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Flat Fee, Frank Talk

On Behalf of | Jun 25, 2017 | Flat Fee

Is flat fee a good deal? And, if so, for whom?

It is easy enough to set a flat fee. $5,000.00.  There, see, you’re done.

But what are you getting for that?  What are you giving up? Why would a law firm want to do that in the first place?

As a worst case scenario, all businesses want to stay in business.  So if a firm quotes you a flat fee, that fee is not designed to force them out of business. They hope (plan) to make some money on each case, over and above their costs. That’s why they are in business. Here’s the problem, a firm has no way to know how much any given case will actually cost. Things could go to hell in a hand basket.  They often do at some point in the litigation. The more savvy the firm, the more likely they have figured out how to make money on each case, even when, perhaps particularly when, it goes to hell in a handbasket.

The traditional model is based upon the billable hour.  You pay for each minute that the firm works on your case, no more, no less. The problem with this model is that it is open ended.  You do not know how much your case will cost.  Neither does the firm. If your ex decides to battle you to the finish, your ex is betting that they can pay their attorney longer than you can pay yours.  Detente is the best governor in this situation.  Mutually assured destruction often reigns in the worst angels.

So, back to our flat fee model.  The firm doesn’t know what demons your ex might bring to the litigation, but it decides to quote you a flat fee anyway.  So your ex decides to bring the hounds of hell down upon you, and you can relax because your attorney’s fees are capped.  No matter how bad it gets, you won’t have to pay a dime more.  Really? Do you think a law firm filled with lawyers would leave themselves so vulnerable as to represent you through the gates of hell for that very modest fee?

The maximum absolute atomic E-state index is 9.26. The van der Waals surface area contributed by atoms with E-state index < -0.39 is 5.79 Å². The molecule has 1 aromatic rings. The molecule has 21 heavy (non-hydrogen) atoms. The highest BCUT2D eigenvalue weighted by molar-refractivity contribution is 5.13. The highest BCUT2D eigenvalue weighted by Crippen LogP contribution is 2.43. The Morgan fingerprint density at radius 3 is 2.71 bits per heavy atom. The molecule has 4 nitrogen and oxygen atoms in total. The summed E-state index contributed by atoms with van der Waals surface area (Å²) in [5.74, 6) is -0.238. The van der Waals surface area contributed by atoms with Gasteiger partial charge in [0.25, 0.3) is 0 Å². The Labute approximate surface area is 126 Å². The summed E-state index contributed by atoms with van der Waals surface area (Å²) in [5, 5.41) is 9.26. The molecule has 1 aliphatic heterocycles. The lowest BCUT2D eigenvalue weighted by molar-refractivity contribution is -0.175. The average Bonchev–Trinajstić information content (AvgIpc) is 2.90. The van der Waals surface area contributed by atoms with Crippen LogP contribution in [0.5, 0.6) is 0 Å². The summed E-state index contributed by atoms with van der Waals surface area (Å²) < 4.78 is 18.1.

I consulted with a fellow who had a very complicated divorce.  His wife had accused him of an egregious crime.  He was facing a felony with a long term prison sentence if he was convicted. He proclaimed his innocence and had hired a very gifted, renowned criminal defense attorney. He had a shot at being successful in his divorce, but it was extremely complicated and needed to be intricately coordinated with his criminal case to make it all come out right.

He was interviewing law firms and had come across a very well advertised firm in town who quoted him a very modest flat fee.  There was no way that this firm was willing to take a bath on this complicated case.  They got into family law, not based upon their calling but based upon their business acumen that they could cynically make a mint on people’s suffering.  So their modest flat fee was designed to make the firm a tidy sum by filing the divorce and then sitting on it, waiting for the criminal case to run its course, and then picking up the pieces, however they fell.  The client would get representation, but phone in representation at best.  No effort to help the client get justice; just a cynical strategy to mop up the blood at the end. The client would suffer by not having a well coordinated, thought out strategy designed to best protect him. Sad. Even bad.

Flat fee can certainly work. At least, we hope so, because we still do it.  Sort of like unbundled representation, which we handle through our Justice Cafe, a flat fee retainer can work when your case is on a short leash, ie, not much time left between retaining and trial, or when your case is trully contained, the issues are narrow, the facts are largely known and agreed to by both sides.  Otherwise, one party or the other to a flat fee contract is going to make out like a bandit.  And, don’t bet against the law firm who came up with the flat fee program in the first place.

So, the moral to our story: if your case is straightforward and uncomplicated or if it is going to trial very soon, flat fee can work for you.  Neither you nor the firm will be on the losing side of that transaction. When a firm offers you a flat fee under these circumstances, you can trust it. The safeguards are there.

Just remember, like in all agreements, if it sounds too good to be true, it probably is. Life, and law, are like that.

Michael Manely